Dated: September 30, 2014.

William Clark,

Acting Director, Office of Government-wide Acquisition Policy, Office of Acquisition Policy, Office of Government-wide Policy.

Federal Acquisition Circular (FAC) 2005-77 is issued under the authority of the Secretary of Defense, the Administrator of General Services, and the Administrator for the National Aeronautics and Space Administration.

Unless otherwise specified, all Federal Acquisition Regulation (FAR) and other directive material contained in FAC 2005-77 is effective October 14, 2014 except for items II and III which are effective November 13, 2014.

Dated: October 1, 2014.

Richard Ginman,

Director, Defense Procurement and Acquisition Policy.

Dated: August 11, 2014.

Jeffrey A. Koses,

Senior Procurement Executive/Deputy CAO, Office of Acquisition Policy, U.S. General Services Administration.

Dated: September 29, 2014.

William P. McNally,

Assistant Administrator for Procurement, National Aeronautics and Space Administration.

[FR Doc. 2014-24233 Filed 10-10-14; 8:45 am]

BILLING CODE 6820-20-P

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[Federal Register Volume 79, Number 198 (Tuesday, October 14, 2014)]

[Rules and Regulations]

From the Federal Register Online via the Government Printing Office [www.gpo.gov]

[FR Doc No: 2014-24240]

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DEPARTMENT OF DEFENSE

GENERAL SERVICES ADMINISTRATION

NATIONAL AERONAUTICS AND SPACE ADMINISTRATION

48 CFR Parts 2 and 4

[FAC 2005-77; FAR Case 2012-023; Item III; Docket 2012-0023, Sequence 1]

RIN 9000-AM60

Federal Acquisition Regulation; Uniform Procurement Identification

AGENCIES: Department of Defense (DoD), General Services Administration (GSA), and National Aeronautics and Space Administration (NASA).

ACTION: Final rule.

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SUMMARY: DoD, GSA, and NASA are issuing a final rule amending the Federal Acquisition Regulation (FAR) to implement a uniform Procurement Instrument Identification (PIID) numbering system, which will require the use of Activity Address Codes (AACs) as the unique identifier for contracting offices and other offices, in order to standardize procurement transactions across the Federal Government.

DATES: Effective: November 13, 2014.

FOR FURTHER INFORMATION CONTACT: Mr. Edward Loeb, Procurement Analyst, at 202-501-0650, for clarification of content. For information pertaining to status or publication schedules, contact the Regulatory Secretariat at 202-501-4755. Please cite FAC 2005-77, FAR Case 2012-023.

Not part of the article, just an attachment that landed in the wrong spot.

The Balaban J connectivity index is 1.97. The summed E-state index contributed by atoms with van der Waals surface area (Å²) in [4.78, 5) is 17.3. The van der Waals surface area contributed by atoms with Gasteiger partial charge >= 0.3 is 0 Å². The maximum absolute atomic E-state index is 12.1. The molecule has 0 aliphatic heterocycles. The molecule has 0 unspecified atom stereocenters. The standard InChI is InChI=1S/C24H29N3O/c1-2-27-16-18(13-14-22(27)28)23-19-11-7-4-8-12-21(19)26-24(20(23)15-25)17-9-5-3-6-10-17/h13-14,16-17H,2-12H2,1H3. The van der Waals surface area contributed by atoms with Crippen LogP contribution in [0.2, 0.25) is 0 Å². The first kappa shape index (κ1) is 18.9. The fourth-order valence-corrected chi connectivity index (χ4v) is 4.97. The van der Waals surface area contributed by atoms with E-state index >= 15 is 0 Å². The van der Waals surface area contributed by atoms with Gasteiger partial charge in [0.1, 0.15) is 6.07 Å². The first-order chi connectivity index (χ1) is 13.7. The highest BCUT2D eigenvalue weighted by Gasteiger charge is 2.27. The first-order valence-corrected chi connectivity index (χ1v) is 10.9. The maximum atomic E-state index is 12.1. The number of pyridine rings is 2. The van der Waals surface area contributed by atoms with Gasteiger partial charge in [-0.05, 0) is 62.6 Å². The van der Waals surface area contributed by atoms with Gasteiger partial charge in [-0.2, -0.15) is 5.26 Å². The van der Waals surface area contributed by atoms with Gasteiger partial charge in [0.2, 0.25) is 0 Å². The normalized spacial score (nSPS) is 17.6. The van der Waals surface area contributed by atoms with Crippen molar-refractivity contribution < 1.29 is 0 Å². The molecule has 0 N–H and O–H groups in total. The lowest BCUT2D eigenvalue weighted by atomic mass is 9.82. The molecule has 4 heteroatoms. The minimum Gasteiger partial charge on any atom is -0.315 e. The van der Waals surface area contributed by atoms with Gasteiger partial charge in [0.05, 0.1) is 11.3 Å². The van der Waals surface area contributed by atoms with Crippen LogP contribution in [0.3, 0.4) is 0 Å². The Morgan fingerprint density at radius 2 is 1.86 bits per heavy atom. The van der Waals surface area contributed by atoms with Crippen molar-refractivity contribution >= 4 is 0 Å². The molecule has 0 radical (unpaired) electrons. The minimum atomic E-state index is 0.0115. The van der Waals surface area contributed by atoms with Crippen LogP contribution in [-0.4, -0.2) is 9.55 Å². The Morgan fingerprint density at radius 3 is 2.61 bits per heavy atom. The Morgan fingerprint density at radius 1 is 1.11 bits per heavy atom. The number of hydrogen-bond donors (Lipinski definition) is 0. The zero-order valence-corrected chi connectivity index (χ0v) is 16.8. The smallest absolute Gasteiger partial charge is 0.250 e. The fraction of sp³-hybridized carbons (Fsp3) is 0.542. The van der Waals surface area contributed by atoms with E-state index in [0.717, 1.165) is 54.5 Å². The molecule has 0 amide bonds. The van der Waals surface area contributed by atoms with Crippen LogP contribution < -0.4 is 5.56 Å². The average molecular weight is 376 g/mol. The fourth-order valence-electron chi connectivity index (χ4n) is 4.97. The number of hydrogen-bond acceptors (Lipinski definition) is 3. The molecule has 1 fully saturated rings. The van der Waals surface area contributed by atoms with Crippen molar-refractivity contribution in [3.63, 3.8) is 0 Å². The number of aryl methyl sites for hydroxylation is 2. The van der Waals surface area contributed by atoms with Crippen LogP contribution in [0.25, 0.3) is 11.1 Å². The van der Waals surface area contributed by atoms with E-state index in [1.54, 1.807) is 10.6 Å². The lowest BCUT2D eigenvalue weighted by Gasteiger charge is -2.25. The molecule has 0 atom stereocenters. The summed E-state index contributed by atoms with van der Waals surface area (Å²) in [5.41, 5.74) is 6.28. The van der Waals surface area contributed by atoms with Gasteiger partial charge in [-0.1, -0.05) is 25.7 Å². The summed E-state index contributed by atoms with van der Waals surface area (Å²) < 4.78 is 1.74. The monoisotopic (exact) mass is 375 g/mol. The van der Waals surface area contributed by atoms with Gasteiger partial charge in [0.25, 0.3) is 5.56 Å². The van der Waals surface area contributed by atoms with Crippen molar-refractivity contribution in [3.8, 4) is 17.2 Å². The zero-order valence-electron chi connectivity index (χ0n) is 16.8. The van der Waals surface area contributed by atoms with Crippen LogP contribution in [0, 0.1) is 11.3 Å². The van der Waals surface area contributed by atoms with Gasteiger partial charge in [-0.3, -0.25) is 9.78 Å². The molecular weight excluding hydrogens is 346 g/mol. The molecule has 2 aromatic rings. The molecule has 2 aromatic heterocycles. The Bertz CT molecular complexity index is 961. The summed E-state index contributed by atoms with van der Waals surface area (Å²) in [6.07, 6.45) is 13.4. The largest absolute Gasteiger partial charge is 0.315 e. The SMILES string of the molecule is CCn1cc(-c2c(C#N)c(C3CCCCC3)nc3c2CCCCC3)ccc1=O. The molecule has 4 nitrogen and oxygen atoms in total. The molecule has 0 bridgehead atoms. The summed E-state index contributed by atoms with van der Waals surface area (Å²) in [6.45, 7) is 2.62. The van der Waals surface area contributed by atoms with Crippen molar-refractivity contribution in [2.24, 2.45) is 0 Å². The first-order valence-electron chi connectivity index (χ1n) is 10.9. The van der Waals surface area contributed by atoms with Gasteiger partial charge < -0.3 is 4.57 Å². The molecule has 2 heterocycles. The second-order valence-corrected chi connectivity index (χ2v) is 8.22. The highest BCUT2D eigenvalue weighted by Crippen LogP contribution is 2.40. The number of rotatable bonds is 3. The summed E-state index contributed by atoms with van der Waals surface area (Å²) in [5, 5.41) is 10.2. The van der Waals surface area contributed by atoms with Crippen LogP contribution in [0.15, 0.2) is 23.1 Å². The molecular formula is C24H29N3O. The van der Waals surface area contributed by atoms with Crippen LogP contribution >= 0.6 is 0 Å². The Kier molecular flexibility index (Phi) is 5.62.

SUPPLEMENTARY INFORMATION:

I. Background

DoD, GSA, and NASA published a proposed rule in the Federal Register at 78 FR 34020 on June 6, 2013, to implement recommendation number 3 of the Government Accountability and Transparency Board (GAT Board). Recommendation number 3 was to implement a uniform award identification system among various financial transactions conducted across the Federal Government by a number of communities, e.g., procurement, grants, and finance. This final FAR rule is consistent with the goals of GAT Board recommendation 3 for the procurement community. Application of the GAT Board recommendation for the other communities is not the subject of this rule. Four respondents submitted comments on the proposed rule. Three of these respondents were representatives of Federal agencies.

II. Discussion and Analysis

The Civilian Agency Acquisition Council and the Defense Acquisition Regulations Council (the Councils) reviewed the public comments in the development of the final rule. A discussion of the comments and the changes made to the rule as a result of those comments are provided as follows:

A. Summary of Significant Changes From the Proposed Rule 1. At FAR 4.1601 the implementation deadline for new unique procurement instrument identifiers has been rescheduled and will now be no later than October 1, 2017. In the proposed rule there was a FAR multistep transition process being proposed, but the Councils have delayed the implementation date and deleted what was identified at FAR 4.1601 as the ``transition'' requirement, so that all agencies will be responsible for completing the transition to the PIID procedures of this rule by October 1, 2017.